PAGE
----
Example III Materials: Parts by weight Polyvinyl chloride 100.0

Trixylene phosphate 70.0 Dialphanyl phthalate 35.0 White lead carbonate paste (80% white lead carbonate and 20% dioctyl phthalate) 5 .0 Lead steanate paste (67% lead stearate and 33% dioctyl phthal-ate) 2.0 Lauryl dimethyl ethyl ammonium ethyl sulfate 2.0

The materials were mixed together, formed into a sheet 0.060 inch thick, and the electrical-resistivity of the molded sheet measured as described in Example I. The electrical-resistivity of the molded sheet was 2.6 10 ohms, and the molded sheet was capable of dissipating static electricity as it was formed thereon.

Example IV 1 Materials: Parts by Weight Polyvinyl chloride 100.0 Trixylene phosphate 70.0 Dialphanyl phthalate 35.0

White lead carbonate paste 80% white lead carbonate and 20% dioctyl phthalate) 5 .0 Lead stearate paste (67% lead stearate and 33% dioctyl phthalate) 2.0 Distearin methyl ethyl ammonium ethyl sulfate 2.0

4 The materials were mixed together, formed into a sheet 0.060 inch thick, and the electrical-resistivity of the molded sheet measured as described in Example I. The electrical-resistivity of the molded sheet was 6.6)(10 ohms, and the molded sheet was capable of dissipating static electricity as it was formed thereon.

Example V Materials: Parts by weight Polyvinyl chloride 100.0 Trixylene phosphate 70.0 Di-alphanyl phthalate 35.0 White lead carbonate paste white lead carbonate and 20% dioctyl phthalate) 5.0 Lead stearate paste (67% lead stearate and 33% dioctyl phthalate) 2.0 Cetyl dimethyl ethyl ammonium ethyl sulfate 4.0

The materials were mixed together, for-med into a sheet 0.060 inch thick, and the electrical-resistivity of the molded sheet measured as described in Example I. The electrical-resistivity of the molded sheet was l.8 10 ohms, and the molded sheet was capable of dissipating static electricity as it was formed thereon.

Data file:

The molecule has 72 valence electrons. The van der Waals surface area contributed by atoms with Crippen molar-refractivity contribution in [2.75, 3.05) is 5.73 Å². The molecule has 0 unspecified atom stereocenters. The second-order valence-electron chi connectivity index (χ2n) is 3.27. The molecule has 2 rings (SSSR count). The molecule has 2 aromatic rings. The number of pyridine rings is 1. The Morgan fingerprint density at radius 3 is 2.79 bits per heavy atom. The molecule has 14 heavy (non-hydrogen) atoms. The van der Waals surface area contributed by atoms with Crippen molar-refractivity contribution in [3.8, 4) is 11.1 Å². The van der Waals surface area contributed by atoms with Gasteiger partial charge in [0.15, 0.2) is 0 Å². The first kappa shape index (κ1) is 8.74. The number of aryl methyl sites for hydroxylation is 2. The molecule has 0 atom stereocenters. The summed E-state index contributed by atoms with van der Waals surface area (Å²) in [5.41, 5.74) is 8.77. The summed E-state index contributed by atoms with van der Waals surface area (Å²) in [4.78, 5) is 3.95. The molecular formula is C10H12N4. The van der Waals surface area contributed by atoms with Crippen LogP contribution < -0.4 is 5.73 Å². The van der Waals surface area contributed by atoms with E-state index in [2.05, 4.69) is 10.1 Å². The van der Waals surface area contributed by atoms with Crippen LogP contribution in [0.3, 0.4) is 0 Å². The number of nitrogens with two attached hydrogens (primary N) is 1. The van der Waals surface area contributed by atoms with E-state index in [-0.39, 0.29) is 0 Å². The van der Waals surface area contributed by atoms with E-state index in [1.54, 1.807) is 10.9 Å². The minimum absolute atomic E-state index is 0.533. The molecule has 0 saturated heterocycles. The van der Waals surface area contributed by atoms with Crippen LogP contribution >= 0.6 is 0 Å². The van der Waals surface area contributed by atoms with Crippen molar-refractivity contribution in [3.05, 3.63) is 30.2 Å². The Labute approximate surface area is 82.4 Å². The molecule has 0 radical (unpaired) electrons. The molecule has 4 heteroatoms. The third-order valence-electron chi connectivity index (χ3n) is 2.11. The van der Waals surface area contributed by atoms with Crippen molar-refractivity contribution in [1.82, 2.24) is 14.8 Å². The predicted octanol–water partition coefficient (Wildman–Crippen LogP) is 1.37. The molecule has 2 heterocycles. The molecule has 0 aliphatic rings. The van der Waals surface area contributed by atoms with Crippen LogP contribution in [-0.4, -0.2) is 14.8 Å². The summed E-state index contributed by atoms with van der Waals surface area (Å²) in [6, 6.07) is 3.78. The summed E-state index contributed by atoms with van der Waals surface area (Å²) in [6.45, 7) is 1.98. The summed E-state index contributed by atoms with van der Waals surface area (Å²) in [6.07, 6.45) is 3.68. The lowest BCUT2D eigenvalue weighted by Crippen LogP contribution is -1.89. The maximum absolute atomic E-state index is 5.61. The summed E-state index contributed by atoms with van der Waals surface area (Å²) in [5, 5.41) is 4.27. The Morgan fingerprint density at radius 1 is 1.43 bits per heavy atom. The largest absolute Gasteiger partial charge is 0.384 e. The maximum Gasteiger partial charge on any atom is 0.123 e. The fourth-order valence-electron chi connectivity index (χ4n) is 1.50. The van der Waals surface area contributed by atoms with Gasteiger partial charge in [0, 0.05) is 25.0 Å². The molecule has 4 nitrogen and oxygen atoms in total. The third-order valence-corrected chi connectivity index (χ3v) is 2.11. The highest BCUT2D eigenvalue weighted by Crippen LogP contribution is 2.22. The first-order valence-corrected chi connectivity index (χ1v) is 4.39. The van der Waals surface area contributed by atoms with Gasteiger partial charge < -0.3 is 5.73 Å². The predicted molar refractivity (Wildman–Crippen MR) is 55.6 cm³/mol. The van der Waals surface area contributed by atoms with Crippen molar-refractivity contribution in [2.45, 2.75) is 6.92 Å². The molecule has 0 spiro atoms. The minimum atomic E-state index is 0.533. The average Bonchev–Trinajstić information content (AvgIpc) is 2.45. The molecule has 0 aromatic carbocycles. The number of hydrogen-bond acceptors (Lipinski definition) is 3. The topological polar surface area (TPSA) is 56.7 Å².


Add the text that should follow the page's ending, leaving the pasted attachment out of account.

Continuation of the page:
Example VI Materials: Parts by weight Vinyl chloride-vinylidene chloride copolymer 100.0 Dioctyl phthalate 80.0 Lauryl dimethyl ethyl ammonium ethyl sulfate 4.5

The materials were mixed together and formed into a sheet as described in Example I, and the molded sheet was capable of dissipating static electricity as it was formed thereon.

Example VII Materials: Parts by weight Vinyl chloride-ethyl maleate copolymer 100.0

Diisooctyl ph-thalate 70.0 Cetyl dimethyl ethyl ammonium ethyl sulfate 3.5

Materials: Parts by weight Polyvinyl chloride 100.0 Trixylenyl phosphate 65.0 Dialphanyl phthalate v 35.0 White lead carbonate paste (80% white lead carbonate and 20% dioctyl phthalate) 5.0 Lead stearate paste (67% lead s-tearate and 33% dioctyl phthalate) 2.0 Polyethylene glycol 200 laurate (condensation product of '200 M.W. polyethylene and lauryl alcohol) 5.0 Octadecyl dimethyl ethyl ammonium ethyl sulfate 2.0

The materials were mixed together on hot rolls in the usual way and was employed as the cover (0.045 inch thick) of a five-ply conveyor belt. The electrical-resistivity of the composition was 8.7 10 ohms,

Vinyl chloride polymer compositions containing one or more of the quaternary ammonium salts useful in this invention may be used in the manufacture of any vinyl chloride polymer product. For example, vinyl chloride polymer compositions within the purview of this invention may be used in conveyor belting, the composition being used as the cover composition and/ or as the interply composition and/ or for impregnating fabric reinforcing plies in the -belt. Suitable vinyl chloride polymer compositions for these purposes are as follows: